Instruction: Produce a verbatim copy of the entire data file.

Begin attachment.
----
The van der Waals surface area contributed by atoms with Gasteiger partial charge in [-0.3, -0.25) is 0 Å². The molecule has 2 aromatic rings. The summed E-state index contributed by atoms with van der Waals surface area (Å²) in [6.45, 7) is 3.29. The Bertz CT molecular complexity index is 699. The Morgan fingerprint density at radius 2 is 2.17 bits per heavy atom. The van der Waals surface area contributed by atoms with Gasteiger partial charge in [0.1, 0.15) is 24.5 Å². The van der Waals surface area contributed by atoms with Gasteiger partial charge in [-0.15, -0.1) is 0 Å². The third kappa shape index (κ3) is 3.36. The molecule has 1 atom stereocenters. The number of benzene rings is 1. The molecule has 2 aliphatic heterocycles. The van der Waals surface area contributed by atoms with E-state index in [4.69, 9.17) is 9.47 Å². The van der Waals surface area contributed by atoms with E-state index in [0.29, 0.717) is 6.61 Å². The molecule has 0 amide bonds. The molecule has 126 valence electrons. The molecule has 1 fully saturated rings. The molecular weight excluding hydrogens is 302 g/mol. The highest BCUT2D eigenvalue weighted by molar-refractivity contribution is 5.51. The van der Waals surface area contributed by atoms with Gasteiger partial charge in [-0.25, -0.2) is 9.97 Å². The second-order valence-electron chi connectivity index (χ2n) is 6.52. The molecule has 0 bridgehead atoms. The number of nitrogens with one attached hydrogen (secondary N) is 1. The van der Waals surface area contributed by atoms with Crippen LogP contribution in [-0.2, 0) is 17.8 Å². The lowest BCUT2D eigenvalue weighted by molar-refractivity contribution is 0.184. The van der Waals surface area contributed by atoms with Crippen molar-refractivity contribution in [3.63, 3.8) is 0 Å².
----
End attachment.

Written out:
The van der Waals surface area contributed by atoms with Gasteiger partial charge in [-0.3, -0.25) is 0 Å². The molecule has 2 aromatic rings. The summed E-state index contributed by atoms with van der Waals surface area (Å²) in [6.45, 7) is 3.29. The Bertz CT molecular complexity index is 699. The Morgan fingerprint density at radius 2 is 2.17 bits per heavy atom. The van der Waals surface area contributed by atoms with Gasteiger partial charge in [0.1, 0.15) is 24.5 Å². The van der Waals surface area contributed by atoms with Gasteiger partial charge in [-0.15, -0.1) is 0 Å². The third kappa shape index (κ3) is 3.36. The molecule has 1 atom stereocenters. The number of benzene rings is 1. The molecule has 2 aliphatic heterocycles. The van der Waals surface area contributed by atoms with E-state index in [4.69, 9.17) is 9.47 Å². The van der Waals surface area contributed by atoms with E-state index in [0.29, 0.717) is 6.61 Å². The molecule has 0 amide bonds. The molecule has 126 valence electrons. The molecule has 1 fully saturated rings. The molecular weight excluding hydrogens is 302 g/mol. The highest BCUT2D eigenvalue weighted by molar-refractivity contribution is 5.51. The van der Waals surface area contributed by atoms with Gasteiger partial charge in [-0.25, -0.2) is 9.97 Å². The second-order valence-electron chi connectivity index (χ2n) is 6.52. The molecule has 0 bridgehead atoms. The number of nitrogens with one attached hydrogen (secondary N) is 1. The van der Waals surface area contributed by atoms with Crippen LogP contribution in [-0.2, 0) is 17.8 Å². The lowest BCUT2D eigenvalue weighted by molar-refractivity contribution is 0.184. The van der Waals surface area contributed by atoms with Crippen molar-refractivity contribution in [3.63, 3.8) is 0 Å².